EU ‘waste-based fossil fuels’ proposal faces growing opposition
Waste plastic materials that cannot be recycled because they contain too many ‘impurities’ could be used as transport fuel if an EU proposal is set in law – but the motion has drawn criticism from numerous environmental campaign groups, claiming it sets a dangerous precedent.
In its proposal for a revised Renewable Energy Directive – the mechanism setting out policy for the production and promotion of energy from renewables in the EU – the European Commission listed ‘waste-based fossil fuels’ among the materials that can be used for or converted into energy, such as renewable electricity or transport fuels.
In the original proposal, the Commission defined waste-based fossil fuels as ‘liquid and gaseous fuels produced from waste streams of non-renewable origin, including waste processing gases and exhaust gases.’ However, an amendment introduced by the European Parliament in January added waste ‘produced from solid waste streams’ to the definition – meaning, in essence, plastics.
The addition has already received support from four member states – the UK, Finland, the Netherlands and the Czech Republic – and gained further momentum following China’s decision to ban all imports of plastics and other recycled waste from Europe and other countries.
‘Deep concern’ regarding proposal
However, despite support from member states, major European-level organisations such as Zero Waste Europe and Friends of the Earth Europe have voiced objections to the proposal, alongside national groups in Ireland, Estonia, Greece, Bulgaria, Germany, the UK and Portugal.
The groups have written a joint letter expressing ‘deep concern’ about the proposal, addressed to European Commissioner for the Environment Miguel Arias Cañete, Bulgarian Energy Minister Temenuzhka Petkova and José Blanco López MEP. The letter argues that using non-recyclable plastics to create transport fuel would be ‘equivalent to the use of fossil sources’, therefore creating confusion around European environmental and circular economy policy.
The letter states: ‘The Renewable Energy Directive was developed to promote the use of energy from renewable sources in the EU, in order to fight climate change and encourage the shift to a low-carbon economy. Fuel production from non-renewable solid waste such as plastics is equivalent to use of fossil sources, and therefore the opposite of renewable energy. This inclusion, if adopted, risks creating confusion amongst investors and other stakeholders, undermining public trust in our regulatory framework for climate and energy.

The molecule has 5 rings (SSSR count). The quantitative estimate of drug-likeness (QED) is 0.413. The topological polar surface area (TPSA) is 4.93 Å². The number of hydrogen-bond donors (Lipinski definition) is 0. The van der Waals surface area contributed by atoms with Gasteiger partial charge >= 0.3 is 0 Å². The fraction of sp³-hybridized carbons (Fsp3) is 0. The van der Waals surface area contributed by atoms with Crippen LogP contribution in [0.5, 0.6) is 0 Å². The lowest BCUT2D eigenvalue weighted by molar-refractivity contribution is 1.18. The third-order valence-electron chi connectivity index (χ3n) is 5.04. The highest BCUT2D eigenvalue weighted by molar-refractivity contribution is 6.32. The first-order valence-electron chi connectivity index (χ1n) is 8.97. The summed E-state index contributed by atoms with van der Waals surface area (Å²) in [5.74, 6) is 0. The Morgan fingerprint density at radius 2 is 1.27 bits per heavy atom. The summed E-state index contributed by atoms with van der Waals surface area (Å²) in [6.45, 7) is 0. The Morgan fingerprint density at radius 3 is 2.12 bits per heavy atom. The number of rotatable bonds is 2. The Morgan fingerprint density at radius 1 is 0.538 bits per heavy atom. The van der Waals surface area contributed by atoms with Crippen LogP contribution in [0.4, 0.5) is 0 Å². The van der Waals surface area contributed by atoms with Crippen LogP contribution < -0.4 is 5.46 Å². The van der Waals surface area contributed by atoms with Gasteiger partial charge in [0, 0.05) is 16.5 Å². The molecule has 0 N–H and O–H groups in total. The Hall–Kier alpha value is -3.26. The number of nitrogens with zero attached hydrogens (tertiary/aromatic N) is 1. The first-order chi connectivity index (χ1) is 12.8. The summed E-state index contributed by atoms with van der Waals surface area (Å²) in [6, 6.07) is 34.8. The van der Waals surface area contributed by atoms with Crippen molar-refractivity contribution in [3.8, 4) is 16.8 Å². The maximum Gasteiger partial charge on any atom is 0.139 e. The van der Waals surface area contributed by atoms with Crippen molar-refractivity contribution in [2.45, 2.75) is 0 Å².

‘We therefore call for integrity in renewable energy definitions and for an explicit exclusion of non-renewable solid waste from the definition of the Recycled Carbon Fuels.’
Janek Vahk, a campaigner at Zero Waste Europe, commented: “An important element in moving to a circular economy is to make plastics easier to recycle. If plastics that are currently difficult to recycle are turned into fuel, the incentive to redesign is lost. Instead there will be a lock-in into an inferior technology that produces energy from fossil fuels.”
Undermining current EU plastics plans
This proposal comes at a time when public consciousness of plastic pollution is higher than it has ever been, in large part due to David Attenborough’s hugely influential BBC series Blue Planet II and the widely-shared estimates that 8-12 million tonnes of plastic enter the marine environment every year. As illustrated by Vank above, there are concerns that – if adopted – the proposed changes could significantly undermine the perceived urgency of current and proposed plastic policies.
Progress has been made in the UK; in January this year, Theresa May announced the Government's long-term 25 Year Environment Plan, which centred on the reduction of plastic waste, calling it “one of the great environmental scourges of our time.”
Also in January, European Commission First Vice-President Frans Timmermans revealed the first ever Europe-wide plastics strategy, emphasising the importance of building secondary markets for recycled plastics in order to create a truly circular economy in Europe. The strategy – ‘A European Strategy for Plastics in a Circular Economy’ – forms part of the wider Circular Economy Package, the set of laws and actions designed to guarantee a more resource-efficient future in Europe.
Each month has brought further progress, with Timmermans stating in February that the EU would legislate on single-use plastics before the summer, while in March Europe’s Environment Ministers reached agreement on the content of the strategy at a meeting of the Environment Council.
At a time of such momentum, this latest news could potentially have significant repercussions. Ambassadors from the 28 EU Member States met on Tuesday (8 May) to discuss the amended renewable energy directive, though any conclusions remain to be seen.